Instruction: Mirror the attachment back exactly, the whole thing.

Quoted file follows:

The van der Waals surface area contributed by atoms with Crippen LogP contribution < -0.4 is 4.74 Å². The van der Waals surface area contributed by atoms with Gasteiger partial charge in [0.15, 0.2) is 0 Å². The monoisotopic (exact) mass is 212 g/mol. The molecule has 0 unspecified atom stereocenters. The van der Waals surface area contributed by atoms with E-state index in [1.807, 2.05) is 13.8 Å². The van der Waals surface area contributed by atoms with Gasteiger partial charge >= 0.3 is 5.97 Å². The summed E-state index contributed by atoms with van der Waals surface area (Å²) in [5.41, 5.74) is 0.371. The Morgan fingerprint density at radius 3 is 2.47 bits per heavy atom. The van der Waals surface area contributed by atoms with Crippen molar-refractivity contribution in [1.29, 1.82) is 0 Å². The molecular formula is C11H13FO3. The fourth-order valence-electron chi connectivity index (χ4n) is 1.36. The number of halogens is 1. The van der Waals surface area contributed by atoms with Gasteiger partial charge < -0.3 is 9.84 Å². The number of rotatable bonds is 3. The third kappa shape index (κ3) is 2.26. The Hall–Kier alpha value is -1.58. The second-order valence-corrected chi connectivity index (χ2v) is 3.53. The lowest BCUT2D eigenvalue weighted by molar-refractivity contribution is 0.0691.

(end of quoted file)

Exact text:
The van der Waals surface area contributed by atoms with Crippen LogP contribution < -0.4 is 4.74 Å². The van der Waals surface area contributed by atoms with Gasteiger partial charge in [0.15, 0.2) is 0 Å². The monoisotopic (exact) mass is 212 g/mol. The molecule has 0 unspecified atom stereocenters. The van der Waals surface area contributed by atoms with E-state index in [1.807, 2.05) is 13.8 Å². The van der Waals surface area contributed by atoms with Gasteiger partial charge >= 0.3 is 5.97 Å². The summed E-state index contributed by atoms with van der Waals surface area (Å²) in [5.41, 5.74) is 0.371. The Morgan fingerprint density at radius 3 is 2.47 bits per heavy atom. The van der Waals surface area contributed by atoms with Crippen molar-refractivity contribution in [1.29, 1.82) is 0 Å². The molecular formula is C11H13FO3. The fourth-order valence-electron chi connectivity index (χ4n) is 1.36. The number of halogens is 1. The van der Waals surface area contributed by atoms with Gasteiger partial charge < -0.3 is 9.84 Å². The number of rotatable bonds is 3. The third kappa shape index (κ3) is 2.26. The Hall–Kier alpha value is -1.58. The second-order valence-corrected chi connectivity index (χ2v) is 3.53. The lowest BCUT2D eigenvalue weighted by molar-refractivity contribution is 0.0691.